Again, this is a non-issue. You can build strong back links regardless of which option you decide upon. Back links point to pages (often "landing pages") and your marketing strategy can focus on getting links to whichever pages your want on the corporate site, the new site or both.

    "I don't agree it should be brought into our corporate site for these main reasons.
    1. It will get buried in our site so people have to find it... Sure maybe 1 or 2 clicks away, but they won't see it immediately."
    The new product doesn't have to be buried at all and "1 click away" is nothing on a corporate site - it is to be expected. If you bury the new product on your site ... shame on you. It doesn't have to happen unless that's how you design it. Your reasoning here doesn't hold water.
    "2. It might cause confusion with visitors from our other service offerings (which are not SaaS models)"
    Granted, it could cause some confusion if you allow it too. It all depends on how well you explain the "reasons why" this new product is SaaS. Highlight the benefits of SaaS in the product description and include a reminder about it in the product offer, the call to action, and the "buy" page (financial transaction narrative).

    "3. You can't optimize it as efficiently as you would on another domain cause all your strong keywords/phrases are already being used."
    Not so at all. There is no good reason why the same strong keywords and phrases can't be used on the corporate site and the new site. Also, consider this: you will probably find that your strongest keywords for the new product will be different from your best corporate keywords if you do your targeting correctly and use specific, focused long tail phrases for marketing the new product. If you're tempted to use the same keywords only (for both sites), your not optimizing your campaigns appropriately.

    "Now, I agree that we can and should advertise on our corporate site and then link it the SaaS domain."
    Yes, this goes without saying. In addition, do the reverse - link to and promote the corporate site from the new product site so that cross selling can happen.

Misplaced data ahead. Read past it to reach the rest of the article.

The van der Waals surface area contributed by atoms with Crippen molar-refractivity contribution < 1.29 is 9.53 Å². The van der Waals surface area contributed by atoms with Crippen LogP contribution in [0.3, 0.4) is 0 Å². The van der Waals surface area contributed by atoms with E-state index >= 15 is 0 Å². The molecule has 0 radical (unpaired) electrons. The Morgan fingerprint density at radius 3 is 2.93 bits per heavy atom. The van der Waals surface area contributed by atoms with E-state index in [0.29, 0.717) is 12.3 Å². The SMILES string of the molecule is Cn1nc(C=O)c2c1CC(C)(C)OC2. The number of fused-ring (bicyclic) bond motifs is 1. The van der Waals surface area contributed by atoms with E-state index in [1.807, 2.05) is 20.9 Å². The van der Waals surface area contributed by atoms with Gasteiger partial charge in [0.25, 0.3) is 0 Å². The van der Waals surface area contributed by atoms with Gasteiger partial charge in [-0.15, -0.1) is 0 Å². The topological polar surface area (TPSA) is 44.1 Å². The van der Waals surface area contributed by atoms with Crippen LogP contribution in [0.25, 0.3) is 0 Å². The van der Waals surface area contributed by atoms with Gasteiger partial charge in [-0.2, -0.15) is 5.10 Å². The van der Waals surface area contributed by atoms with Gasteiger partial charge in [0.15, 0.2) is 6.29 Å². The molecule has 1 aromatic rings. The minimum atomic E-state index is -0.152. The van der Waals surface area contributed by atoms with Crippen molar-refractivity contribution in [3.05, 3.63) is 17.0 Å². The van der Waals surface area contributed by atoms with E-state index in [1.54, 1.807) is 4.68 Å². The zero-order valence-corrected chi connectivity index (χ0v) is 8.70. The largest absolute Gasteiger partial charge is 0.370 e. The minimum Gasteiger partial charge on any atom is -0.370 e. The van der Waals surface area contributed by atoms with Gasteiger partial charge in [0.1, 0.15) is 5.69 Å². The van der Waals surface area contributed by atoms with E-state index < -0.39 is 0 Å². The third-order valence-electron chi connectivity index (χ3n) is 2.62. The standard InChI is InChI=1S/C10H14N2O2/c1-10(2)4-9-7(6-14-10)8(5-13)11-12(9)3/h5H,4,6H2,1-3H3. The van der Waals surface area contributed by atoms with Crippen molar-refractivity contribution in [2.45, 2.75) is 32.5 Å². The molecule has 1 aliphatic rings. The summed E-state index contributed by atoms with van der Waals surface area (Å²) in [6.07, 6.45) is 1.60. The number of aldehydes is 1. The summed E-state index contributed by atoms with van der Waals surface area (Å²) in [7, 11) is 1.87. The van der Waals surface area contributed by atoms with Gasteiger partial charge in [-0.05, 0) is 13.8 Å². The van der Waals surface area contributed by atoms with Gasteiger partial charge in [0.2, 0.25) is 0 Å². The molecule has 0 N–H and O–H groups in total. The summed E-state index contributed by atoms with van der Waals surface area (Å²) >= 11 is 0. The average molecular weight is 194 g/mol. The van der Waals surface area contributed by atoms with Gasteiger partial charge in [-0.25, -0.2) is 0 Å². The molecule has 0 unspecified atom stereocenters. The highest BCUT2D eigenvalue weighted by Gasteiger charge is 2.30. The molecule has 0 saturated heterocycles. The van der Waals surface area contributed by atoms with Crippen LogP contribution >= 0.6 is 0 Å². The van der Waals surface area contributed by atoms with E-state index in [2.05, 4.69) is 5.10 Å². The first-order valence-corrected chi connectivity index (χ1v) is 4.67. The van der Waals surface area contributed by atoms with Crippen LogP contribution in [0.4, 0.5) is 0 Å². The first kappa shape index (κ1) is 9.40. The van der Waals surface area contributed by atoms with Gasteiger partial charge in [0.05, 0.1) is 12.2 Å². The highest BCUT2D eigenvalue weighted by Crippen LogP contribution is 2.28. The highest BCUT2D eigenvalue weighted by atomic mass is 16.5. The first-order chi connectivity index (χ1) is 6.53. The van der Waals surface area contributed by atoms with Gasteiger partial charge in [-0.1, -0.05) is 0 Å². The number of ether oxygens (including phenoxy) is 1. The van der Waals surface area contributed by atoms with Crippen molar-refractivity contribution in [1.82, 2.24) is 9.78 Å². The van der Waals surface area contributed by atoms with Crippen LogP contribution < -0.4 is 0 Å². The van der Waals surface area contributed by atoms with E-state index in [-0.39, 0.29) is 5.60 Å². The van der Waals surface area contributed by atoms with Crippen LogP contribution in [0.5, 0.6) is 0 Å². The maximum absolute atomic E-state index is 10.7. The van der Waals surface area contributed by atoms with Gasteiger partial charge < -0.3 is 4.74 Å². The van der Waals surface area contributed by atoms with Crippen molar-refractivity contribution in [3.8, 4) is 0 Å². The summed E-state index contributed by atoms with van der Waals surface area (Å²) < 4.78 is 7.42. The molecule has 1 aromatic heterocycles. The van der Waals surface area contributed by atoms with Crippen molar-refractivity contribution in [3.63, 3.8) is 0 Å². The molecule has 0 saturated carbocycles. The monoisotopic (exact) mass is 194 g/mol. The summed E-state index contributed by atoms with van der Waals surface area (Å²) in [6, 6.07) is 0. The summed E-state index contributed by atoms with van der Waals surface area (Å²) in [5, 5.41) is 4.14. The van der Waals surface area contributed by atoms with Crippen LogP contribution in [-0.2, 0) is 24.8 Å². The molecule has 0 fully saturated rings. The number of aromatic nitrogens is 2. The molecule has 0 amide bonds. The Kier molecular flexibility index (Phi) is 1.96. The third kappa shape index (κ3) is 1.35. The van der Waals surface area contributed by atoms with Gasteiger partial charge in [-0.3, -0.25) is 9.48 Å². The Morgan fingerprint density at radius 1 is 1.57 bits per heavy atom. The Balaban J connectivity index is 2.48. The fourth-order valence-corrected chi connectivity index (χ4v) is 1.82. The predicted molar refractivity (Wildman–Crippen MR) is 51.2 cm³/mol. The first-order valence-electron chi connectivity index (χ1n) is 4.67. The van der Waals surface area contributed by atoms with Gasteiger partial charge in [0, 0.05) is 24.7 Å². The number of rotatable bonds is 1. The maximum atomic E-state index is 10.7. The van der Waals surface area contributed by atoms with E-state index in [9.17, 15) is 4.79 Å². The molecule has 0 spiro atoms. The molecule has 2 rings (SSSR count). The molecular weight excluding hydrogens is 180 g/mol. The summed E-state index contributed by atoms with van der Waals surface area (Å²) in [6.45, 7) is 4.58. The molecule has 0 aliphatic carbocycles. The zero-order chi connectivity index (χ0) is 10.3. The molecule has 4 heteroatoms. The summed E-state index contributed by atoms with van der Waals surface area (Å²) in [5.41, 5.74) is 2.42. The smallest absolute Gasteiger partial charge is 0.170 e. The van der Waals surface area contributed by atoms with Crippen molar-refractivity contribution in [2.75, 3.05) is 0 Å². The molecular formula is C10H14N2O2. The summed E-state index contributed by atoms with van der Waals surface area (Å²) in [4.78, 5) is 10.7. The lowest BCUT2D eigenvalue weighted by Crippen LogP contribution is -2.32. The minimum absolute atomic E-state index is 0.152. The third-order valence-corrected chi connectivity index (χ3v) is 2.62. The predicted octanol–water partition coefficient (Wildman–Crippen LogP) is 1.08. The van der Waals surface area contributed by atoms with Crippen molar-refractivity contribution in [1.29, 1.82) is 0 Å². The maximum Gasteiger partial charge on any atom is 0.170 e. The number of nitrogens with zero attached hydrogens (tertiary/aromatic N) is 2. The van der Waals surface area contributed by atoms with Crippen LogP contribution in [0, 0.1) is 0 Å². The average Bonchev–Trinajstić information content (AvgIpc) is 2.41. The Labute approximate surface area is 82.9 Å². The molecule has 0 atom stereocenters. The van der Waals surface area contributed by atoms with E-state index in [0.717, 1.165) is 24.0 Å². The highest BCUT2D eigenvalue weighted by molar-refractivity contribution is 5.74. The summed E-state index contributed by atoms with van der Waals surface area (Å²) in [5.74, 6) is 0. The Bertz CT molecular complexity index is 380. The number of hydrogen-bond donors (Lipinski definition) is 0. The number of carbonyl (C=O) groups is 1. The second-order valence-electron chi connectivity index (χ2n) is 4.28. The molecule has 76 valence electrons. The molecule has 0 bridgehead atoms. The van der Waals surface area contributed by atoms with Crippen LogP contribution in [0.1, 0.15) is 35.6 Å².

Good luck with this new project.


    Steve
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    • Profile picture of the author Sid Hale
      I agree with Steve in every respect except the following:

      Originally Posted by Steve B View Post

      If the corporation is strong, with a recognized brand, a leader in the niche, and with high customer and buyer loyalty, I would leverage those advantages in marketing the new product at your current site. It typically takes months (sometimes years) for a new brand to get traction and trust in the marketplace starting from scratch. By using the corporate name, brand and power, you will be way ahead of the recognition and trust curve.
      IMHO... if the corporate brand is not so strong, your new SAAS product could help strengthen the existing brand by adding it to the current offerings - on the existing site.


      As detailed earlier by Steve, none of your reasons for placing the new product on its own domain are valid, NOR are any of the reasons you gave for not doing so.
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  • Profile picture of the author brettb
    You could put it on a subdomain of your current domain. I've found that subdomains get traffic pretty much straight away, especially if your existing domain gets traffic.
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  • Profile picture of the author writeaway
    Use a separate domain because you'll be able to build STANDALONE BRAND RELATIONSHIPS

    You don't want the 18 years of whatever baggage your other site weigh down your new project
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  • Profile picture of the author Arcaign
    Thank you all for the feedback. It's much appreciated. Allow me to add a little more substance to the conversation.

    For the past 18 years, we have been geared towards the enterprise company and while we can fit into pretty much any vertical market, media and broadcast have been the main focus. We are extremely niche so optimizing our site isn't always the easiest and running paid ads is a long drown out minimal lead affair do to the search parameters people use to find us or our competitors for that matter.

    So now we are entering into a market that will cater to small, medium, large businesses as well as consumers as our new model will offer a pay as you go type options. We do not offer upgrades on solutions that we sell... We have add on's but that is it.

    My thinking is this.... We have our corporate site now that is primarily focused on enterprise solutions and I want to keep it that way. I would create a subdomain for the new platform and create separation from the enterprise side of things in order to create brand relationship as writeaway mentioned. As Steve B and Sid Hale didn't seem to agree with my reasons, that could be from a lack of details from my part as well as not understanding the details in our traffic, market, analytics etc. And while gentlemen, I really do appreciate your honest feedback, I do believe my reasons are sound and do hold water but that also come from an internal standpoint and view of things. As mentioned, we are extremely niche and while I could come up with keyword, phrases, long tail or not, if people aren't searching it, it won't matter... So that is the challenge.